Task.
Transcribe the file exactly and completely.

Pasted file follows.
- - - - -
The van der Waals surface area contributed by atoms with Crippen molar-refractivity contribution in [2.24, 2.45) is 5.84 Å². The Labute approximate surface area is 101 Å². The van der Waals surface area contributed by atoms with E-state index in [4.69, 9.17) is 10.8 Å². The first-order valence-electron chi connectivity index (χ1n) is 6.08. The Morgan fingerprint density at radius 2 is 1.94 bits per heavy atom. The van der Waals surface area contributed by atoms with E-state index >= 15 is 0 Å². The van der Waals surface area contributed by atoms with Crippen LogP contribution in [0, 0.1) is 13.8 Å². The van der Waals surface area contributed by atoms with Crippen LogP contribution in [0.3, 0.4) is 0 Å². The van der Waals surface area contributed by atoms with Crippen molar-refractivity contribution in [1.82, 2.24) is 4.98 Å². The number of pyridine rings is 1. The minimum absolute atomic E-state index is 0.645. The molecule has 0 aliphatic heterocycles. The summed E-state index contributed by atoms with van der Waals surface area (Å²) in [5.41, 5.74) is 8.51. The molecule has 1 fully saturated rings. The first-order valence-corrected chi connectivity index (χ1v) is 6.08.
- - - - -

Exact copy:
The van der Waals surface area contributed by atoms with Crippen molar-refractivity contribution in [2.24, 2.45) is 5.84 Å². The Labute approximate surface area is 101 Å². The van der Waals surface area contributed by atoms with E-state index in [4.69, 9.17) is 10.8 Å². The first-order valence-electron chi connectivity index (χ1n) is 6.08. The Morgan fingerprint density at radius 2 is 1.94 bits per heavy atom. The van der Waals surface area contributed by atoms with E-state index >= 15 is 0 Å². The van der Waals surface area contributed by atoms with Crippen LogP contribution in [0, 0.1) is 13.8 Å². The van der Waals surface area contributed by atoms with Crippen LogP contribution in [0.3, 0.4) is 0 Å². The van der Waals surface area contributed by atoms with Crippen molar-refractivity contribution in [1.82, 2.24) is 4.98 Å². The number of pyridine rings is 1. The minimum absolute atomic E-state index is 0.645. The molecule has 0 aliphatic heterocycles. The summed E-state index contributed by atoms with van der Waals surface area (Å²) in [5.41, 5.74) is 8.51. The molecule has 1 fully saturated rings. The first-order valence-corrected chi connectivity index (χ1v) is 6.08.